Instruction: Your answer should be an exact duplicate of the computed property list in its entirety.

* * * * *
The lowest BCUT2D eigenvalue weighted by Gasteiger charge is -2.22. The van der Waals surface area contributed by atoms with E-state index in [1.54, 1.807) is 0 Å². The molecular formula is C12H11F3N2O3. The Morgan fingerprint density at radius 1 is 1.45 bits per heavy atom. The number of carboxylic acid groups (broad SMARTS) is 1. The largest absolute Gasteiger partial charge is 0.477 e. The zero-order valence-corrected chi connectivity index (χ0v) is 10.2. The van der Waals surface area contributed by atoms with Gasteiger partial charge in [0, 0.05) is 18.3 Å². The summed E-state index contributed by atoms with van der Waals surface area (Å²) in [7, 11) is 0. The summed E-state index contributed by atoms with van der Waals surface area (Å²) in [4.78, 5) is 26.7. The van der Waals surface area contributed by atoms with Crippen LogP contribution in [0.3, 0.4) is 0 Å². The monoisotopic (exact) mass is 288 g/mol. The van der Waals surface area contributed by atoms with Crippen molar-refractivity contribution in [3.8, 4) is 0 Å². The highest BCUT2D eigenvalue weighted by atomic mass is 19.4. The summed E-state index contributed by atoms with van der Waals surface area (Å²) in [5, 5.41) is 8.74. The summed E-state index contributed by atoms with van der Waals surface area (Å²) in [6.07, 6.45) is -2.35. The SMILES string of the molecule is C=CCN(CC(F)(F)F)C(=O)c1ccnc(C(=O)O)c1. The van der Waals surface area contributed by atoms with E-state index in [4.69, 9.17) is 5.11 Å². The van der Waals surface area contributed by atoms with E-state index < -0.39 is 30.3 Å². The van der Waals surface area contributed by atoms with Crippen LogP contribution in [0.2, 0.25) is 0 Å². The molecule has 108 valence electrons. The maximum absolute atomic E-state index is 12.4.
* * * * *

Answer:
The lowest BCUT2D eigenvalue weighted by Gasteiger charge is -2.22. The van der Waals surface area contributed by atoms with E-state index in [1.54, 1.807) is 0 Å². The molecular formula is C12H11F3N2O3. The Morgan fingerprint density at radius 1 is 1.45 bits per heavy atom. The number of carboxylic acid groups (broad SMARTS) is 1. The largest absolute Gasteiger partial charge is 0.477 e. The zero-order valence-corrected chi connectivity index (χ0v) is 10.2. The van der Waals surface area contributed by atoms with Gasteiger partial charge in [0, 0.05) is 18.3 Å². The summed E-state index contributed by atoms with van der Waals surface area (Å²) in [7, 11) is 0. The summed E-state index contributed by atoms with van der Waals surface area (Å²) in [4.78, 5) is 26.7. The van der Waals surface area contributed by atoms with Crippen LogP contribution in [0.3, 0.4) is 0 Å². The monoisotopic (exact) mass is 288 g/mol. The van der Waals surface area contributed by atoms with Crippen molar-refractivity contribution in [3.8, 4) is 0 Å². The highest BCUT2D eigenvalue weighted by atomic mass is 19.4. The summed E-state index contributed by atoms with van der Waals surface area (Å²) in [5, 5.41) is 8.74. The summed E-state index contributed by atoms with van der Waals surface area (Å²) in [6.07, 6.45) is -2.35. The SMILES string of the molecule is C=CCN(CC(F)(F)F)C(=O)c1ccnc(C(=O)O)c1. The van der Waals surface area contributed by atoms with E-state index in [4.69, 9.17) is 5.11 Å². The van der Waals surface area contributed by atoms with E-state index < -0.39 is 30.3 Å². The van der Waals surface area contributed by atoms with Crippen LogP contribution in [0.2, 0.25) is 0 Å². The molecule has 108 valence electrons. The maximum absolute atomic E-state index is 12.4.